Hi friends, Happy Earth Day! To me, beautiful flowers are a constant reminder that the earth is a precious resource and we must honor and care for it. There are tons of ways to celebrate earth day today, or you can honor and celebrate it every day in big and small ways.  I'm not going to get preachy because I still have a long way to go to have a smaller footprint on the planet. Instead I want to encourage you to buy yourself some flowers today as a reminder of the natural beauty and bounty that the earth supplies to us.

I'm signing off for the weekend. Happy Earth Day and Happy Easter (if you celebrate it).

Tuesday, April 19, 2011

The Perfect Spring (Break) Day

No, we're not in Hawaii unfortunately but we are thoroughly enjoying Sofia's spring break from preschool, especially today when we ventured over to Bainbridge Island to go to the children's museum. We met friends at the ferry line in downtown Seattle and caravanned over to the charming island west of Seattle. Our first stop was Pegasus Coffee House, an island institution. I always try to hit Pegasus when I visit Bainbridge for tea, a latte, a croissant (for Sofia!) or lunch. Everything is so good there and it instantly sets your watch and your mind on island time.

Our next stop was KiDiMu, the wonderful  children's museum just a few blocks from the ferry. It's not a big place, but it's new and the play spaces are great. They kept our kids' attention for a good two hours - especially the bank with "real" money, the grocery store, the ATM machine and hoola hoops! Fortunately for us, the place was deserted because Bainbridge schools aren't on spring break. But I managed to run into someone I know there, an old friend from Starbucks who also recently left to spend more time with her kids. It was wonderful to see her and to reconnect. Before we left, we had a picnic lunch outside in the sun (yes, the sun!). It was wonderful.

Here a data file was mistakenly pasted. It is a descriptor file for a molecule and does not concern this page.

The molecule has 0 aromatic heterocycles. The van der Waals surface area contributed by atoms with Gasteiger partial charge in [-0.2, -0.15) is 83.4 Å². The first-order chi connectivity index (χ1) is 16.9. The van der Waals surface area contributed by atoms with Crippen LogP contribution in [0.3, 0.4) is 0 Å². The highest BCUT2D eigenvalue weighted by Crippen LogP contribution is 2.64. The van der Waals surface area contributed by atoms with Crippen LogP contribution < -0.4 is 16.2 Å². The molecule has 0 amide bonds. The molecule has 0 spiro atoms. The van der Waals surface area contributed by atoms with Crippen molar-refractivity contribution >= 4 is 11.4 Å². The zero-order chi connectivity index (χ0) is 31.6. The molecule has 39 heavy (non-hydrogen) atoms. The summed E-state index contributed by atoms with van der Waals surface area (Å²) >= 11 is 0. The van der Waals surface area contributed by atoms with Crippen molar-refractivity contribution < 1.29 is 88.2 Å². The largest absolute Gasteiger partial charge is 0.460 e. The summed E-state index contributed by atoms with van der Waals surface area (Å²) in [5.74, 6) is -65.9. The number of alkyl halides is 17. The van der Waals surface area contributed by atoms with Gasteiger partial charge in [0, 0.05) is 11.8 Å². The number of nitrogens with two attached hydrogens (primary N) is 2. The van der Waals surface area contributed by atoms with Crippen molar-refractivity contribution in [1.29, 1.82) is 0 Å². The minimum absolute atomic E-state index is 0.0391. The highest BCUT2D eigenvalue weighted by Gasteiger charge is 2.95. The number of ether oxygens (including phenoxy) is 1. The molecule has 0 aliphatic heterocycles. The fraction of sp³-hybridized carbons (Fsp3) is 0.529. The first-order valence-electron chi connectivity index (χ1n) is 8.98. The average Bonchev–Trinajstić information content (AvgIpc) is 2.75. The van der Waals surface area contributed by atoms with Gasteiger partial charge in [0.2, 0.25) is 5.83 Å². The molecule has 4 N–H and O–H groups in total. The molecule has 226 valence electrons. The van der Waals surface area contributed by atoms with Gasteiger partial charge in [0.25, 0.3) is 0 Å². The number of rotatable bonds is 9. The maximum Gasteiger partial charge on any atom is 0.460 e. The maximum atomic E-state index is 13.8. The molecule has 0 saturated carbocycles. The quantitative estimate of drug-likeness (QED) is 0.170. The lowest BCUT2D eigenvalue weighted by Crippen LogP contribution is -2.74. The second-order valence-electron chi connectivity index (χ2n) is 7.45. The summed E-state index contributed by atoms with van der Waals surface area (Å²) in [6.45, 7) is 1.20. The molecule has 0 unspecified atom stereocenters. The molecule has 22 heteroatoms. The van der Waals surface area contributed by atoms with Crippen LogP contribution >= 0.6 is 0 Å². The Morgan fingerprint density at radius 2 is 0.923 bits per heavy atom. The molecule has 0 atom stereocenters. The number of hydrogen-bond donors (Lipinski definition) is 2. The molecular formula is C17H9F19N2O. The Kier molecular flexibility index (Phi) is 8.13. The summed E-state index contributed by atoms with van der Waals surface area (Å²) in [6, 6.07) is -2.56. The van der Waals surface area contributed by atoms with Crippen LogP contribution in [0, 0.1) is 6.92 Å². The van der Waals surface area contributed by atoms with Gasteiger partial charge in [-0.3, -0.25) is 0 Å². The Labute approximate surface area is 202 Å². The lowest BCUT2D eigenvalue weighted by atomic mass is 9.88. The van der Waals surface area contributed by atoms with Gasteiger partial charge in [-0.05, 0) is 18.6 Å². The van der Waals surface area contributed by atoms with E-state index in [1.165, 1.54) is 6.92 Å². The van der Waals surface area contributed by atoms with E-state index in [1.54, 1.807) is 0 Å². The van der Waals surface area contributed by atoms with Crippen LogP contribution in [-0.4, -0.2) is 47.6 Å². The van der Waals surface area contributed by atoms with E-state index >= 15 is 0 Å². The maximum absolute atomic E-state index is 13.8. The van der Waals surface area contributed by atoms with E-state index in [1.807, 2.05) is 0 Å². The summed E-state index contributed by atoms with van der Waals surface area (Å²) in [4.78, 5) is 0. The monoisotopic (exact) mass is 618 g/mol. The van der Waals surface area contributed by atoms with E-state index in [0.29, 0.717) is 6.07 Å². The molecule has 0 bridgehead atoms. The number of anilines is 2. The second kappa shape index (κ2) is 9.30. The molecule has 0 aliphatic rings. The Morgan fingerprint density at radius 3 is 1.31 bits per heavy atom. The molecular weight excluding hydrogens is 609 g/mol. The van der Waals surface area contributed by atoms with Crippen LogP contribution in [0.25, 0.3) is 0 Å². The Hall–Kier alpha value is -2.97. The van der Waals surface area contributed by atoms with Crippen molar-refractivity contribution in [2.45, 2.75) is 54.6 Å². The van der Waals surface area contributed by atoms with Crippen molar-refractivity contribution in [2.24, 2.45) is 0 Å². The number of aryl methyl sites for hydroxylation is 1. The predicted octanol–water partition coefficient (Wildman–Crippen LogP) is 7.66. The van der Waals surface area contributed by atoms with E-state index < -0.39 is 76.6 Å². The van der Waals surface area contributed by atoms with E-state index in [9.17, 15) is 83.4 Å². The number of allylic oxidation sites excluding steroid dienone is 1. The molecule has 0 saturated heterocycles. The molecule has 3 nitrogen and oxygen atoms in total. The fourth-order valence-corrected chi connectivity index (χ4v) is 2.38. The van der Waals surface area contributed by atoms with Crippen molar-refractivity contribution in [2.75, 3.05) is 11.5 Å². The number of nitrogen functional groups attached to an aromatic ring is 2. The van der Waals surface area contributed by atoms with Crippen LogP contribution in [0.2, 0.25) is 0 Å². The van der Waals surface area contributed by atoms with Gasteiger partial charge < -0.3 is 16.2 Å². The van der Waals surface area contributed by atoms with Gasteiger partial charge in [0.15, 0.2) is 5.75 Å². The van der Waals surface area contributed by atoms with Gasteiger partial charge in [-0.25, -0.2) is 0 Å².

Sofia (left) and one of her best friends, Sienna, pose as a bee and a flower at the entrance to the children's museum.

Then we headed off the island to Suquamish on the Olympic Peninsula to go to the beach and soak in some more rays. Suquamish is a special place for us as my husband's grandfather lived there and it was Geoff's home away from home during college. It's a beautiful waterfront Native American reservation and the site of Chief Sealth's grave. A great place to take your city kids for some beach time and some NW culture.

The girls getting their hands dirty on the beach at Suquamish.

Our last stop was at one of my favorite places in the world - Bainbridge Gardens. We went their to get flower seeds to plant tomorrow and we ended up exploring the nursery and gift shop for about an hour.

 And enjoying tea in the sunny garden.

 The cafe tables, chairs and umbrellas in the garden were an eclectic mix of colors, which I loved!

 I couldn't resist snapping a few photos of spring blooms.

 After exploring every aisle at the nursery, Sofia said she had one more thing to show me. She lead me back to this huge orange pot. My girl knows what I like!

 Finally back on the ferry, we shared a bag of popcorn. It's a tradition every time we ride the ferry to get popcorn. YUM!